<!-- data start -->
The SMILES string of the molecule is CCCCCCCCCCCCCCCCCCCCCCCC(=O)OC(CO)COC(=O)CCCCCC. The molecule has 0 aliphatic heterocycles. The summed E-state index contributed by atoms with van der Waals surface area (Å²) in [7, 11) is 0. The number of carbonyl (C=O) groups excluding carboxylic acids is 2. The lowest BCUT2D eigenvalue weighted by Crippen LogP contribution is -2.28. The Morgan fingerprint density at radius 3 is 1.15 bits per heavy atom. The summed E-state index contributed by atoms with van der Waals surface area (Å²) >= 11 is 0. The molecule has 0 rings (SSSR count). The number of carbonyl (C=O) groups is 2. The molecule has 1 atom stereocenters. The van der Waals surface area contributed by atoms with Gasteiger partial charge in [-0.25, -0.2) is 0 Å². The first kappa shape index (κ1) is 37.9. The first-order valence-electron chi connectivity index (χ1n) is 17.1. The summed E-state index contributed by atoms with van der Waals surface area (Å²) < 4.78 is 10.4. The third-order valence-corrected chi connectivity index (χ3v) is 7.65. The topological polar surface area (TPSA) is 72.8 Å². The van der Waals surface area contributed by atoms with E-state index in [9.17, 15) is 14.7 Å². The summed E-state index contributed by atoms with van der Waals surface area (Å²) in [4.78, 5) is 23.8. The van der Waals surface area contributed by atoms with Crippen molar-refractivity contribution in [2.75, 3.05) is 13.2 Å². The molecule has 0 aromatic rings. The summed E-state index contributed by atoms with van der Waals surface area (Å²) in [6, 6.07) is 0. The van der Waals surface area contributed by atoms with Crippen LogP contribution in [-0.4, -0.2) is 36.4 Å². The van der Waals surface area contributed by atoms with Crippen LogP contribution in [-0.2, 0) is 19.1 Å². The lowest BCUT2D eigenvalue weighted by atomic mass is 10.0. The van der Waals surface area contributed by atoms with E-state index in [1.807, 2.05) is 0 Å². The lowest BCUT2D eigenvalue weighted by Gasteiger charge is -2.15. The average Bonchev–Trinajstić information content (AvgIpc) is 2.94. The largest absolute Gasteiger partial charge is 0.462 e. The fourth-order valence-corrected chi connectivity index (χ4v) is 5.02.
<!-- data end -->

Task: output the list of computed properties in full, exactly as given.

The SMILES string of the molecule is CCCCCCCCCCCCCCCCCCCCCCCC(=O)OC(CO)COC(=O)CCCCCC. The molecule has 0 aliphatic heterocycles. The summed E-state index contributed by atoms with van der Waals surface area (Å²) in [7, 11) is 0. The number of carbonyl (C=O) groups excluding carboxylic acids is 2. The lowest BCUT2D eigenvalue weighted by Crippen LogP contribution is -2.28. The Morgan fingerprint density at radius 3 is 1.15 bits per heavy atom. The summed E-state index contributed by atoms with van der Waals surface area (Å²) >= 11 is 0. The molecule has 0 rings (SSSR count). The number of carbonyl (C=O) groups is 2. The molecule has 1 atom stereocenters. The van der Waals surface area contributed by atoms with Gasteiger partial charge in [-0.25, -0.2) is 0 Å². The first kappa shape index (κ1) is 37.9. The first-order valence-electron chi connectivity index (χ1n) is 17.1. The summed E-state index contributed by atoms with van der Waals surface area (Å²) < 4.78 is 10.4. The third-order valence-corrected chi connectivity index (χ3v) is 7.65. The topological polar surface area (TPSA) is 72.8 Å². The van der Waals surface area contributed by atoms with E-state index in [9.17, 15) is 14.7 Å². The summed E-state index contributed by atoms with van der Waals surface area (Å²) in [4.78, 5) is 23.8. The van der Waals surface area contributed by atoms with Crippen molar-refractivity contribution in [2.75, 3.05) is 13.2 Å². The molecule has 0 aromatic rings. The summed E-state index contributed by atoms with van der Waals surface area (Å²) in [6, 6.07) is 0. The van der Waals surface area contributed by atoms with Crippen LogP contribution in [-0.4, -0.2) is 36.4 Å². The van der Waals surface area contributed by atoms with Crippen LogP contribution in [-0.2, 0) is 19.1 Å². The lowest BCUT2D eigenvalue weighted by atomic mass is 10.0. The van der Waals surface area contributed by atoms with E-state index in [1.807, 2.05) is 0 Å². The lowest BCUT2D eigenvalue weighted by Gasteiger charge is -2.15. The average Bonchev–Trinajstić information content (AvgIpc) is 2.94. The largest absolute Gasteiger partial charge is 0.462 e. The fourth-order valence-corrected chi connectivity index (χ4v) is 5.02.